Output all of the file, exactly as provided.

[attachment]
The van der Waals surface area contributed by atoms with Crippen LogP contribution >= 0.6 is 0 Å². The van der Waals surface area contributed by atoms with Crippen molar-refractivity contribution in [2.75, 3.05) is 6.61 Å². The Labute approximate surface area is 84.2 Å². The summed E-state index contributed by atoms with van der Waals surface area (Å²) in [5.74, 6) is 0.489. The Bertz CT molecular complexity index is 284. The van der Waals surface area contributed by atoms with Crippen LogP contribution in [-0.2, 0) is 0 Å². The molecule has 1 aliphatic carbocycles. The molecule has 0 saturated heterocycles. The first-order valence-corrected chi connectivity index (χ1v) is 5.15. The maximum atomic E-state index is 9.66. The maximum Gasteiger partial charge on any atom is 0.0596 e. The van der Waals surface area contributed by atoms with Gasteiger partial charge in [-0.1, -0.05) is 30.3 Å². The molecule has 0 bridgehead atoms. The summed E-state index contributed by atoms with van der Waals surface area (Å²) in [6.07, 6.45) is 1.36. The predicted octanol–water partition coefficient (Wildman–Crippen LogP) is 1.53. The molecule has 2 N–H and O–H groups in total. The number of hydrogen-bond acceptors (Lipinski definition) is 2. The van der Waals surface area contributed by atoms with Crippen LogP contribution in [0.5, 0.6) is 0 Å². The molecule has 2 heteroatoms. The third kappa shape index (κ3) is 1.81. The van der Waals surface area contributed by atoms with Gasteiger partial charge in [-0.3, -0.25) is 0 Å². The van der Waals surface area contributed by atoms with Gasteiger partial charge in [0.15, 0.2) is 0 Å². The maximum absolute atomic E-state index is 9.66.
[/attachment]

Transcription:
The van der Waals surface area contributed by atoms with Crippen LogP contribution >= 0.6 is 0 Å². The van der Waals surface area contributed by atoms with Crippen molar-refractivity contribution in [2.75, 3.05) is 6.61 Å². The Labute approximate surface area is 84.2 Å². The summed E-state index contributed by atoms with van der Waals surface area (Å²) in [5.74, 6) is 0.489. The Bertz CT molecular complexity index is 284. The van der Waals surface area contributed by atoms with Crippen LogP contribution in [-0.2, 0) is 0 Å². The molecule has 1 aliphatic carbocycles. The molecule has 0 saturated heterocycles. The first-order valence-corrected chi connectivity index (χ1v) is 5.15. The maximum atomic E-state index is 9.66. The maximum Gasteiger partial charge on any atom is 0.0596 e. The van der Waals surface area contributed by atoms with Gasteiger partial charge in [-0.1, -0.05) is 30.3 Å². The molecule has 0 bridgehead atoms. The summed E-state index contributed by atoms with van der Waals surface area (Å²) in [6.07, 6.45) is 1.36. The predicted octanol–water partition coefficient (Wildman–Crippen LogP) is 1.53. The molecule has 2 N–H and O–H groups in total. The number of hydrogen-bond acceptors (Lipinski definition) is 2. The van der Waals surface area contributed by atoms with Crippen LogP contribution in [0.5, 0.6) is 0 Å². The molecule has 2 heteroatoms. The third kappa shape index (κ3) is 1.81. The van der Waals surface area contributed by atoms with Gasteiger partial charge in [-0.3, -0.25) is 0 Å². The van der Waals surface area contributed by atoms with Gasteiger partial charge in [0.15, 0.2) is 0 Å². The maximum absolute atomic E-state index is 9.66.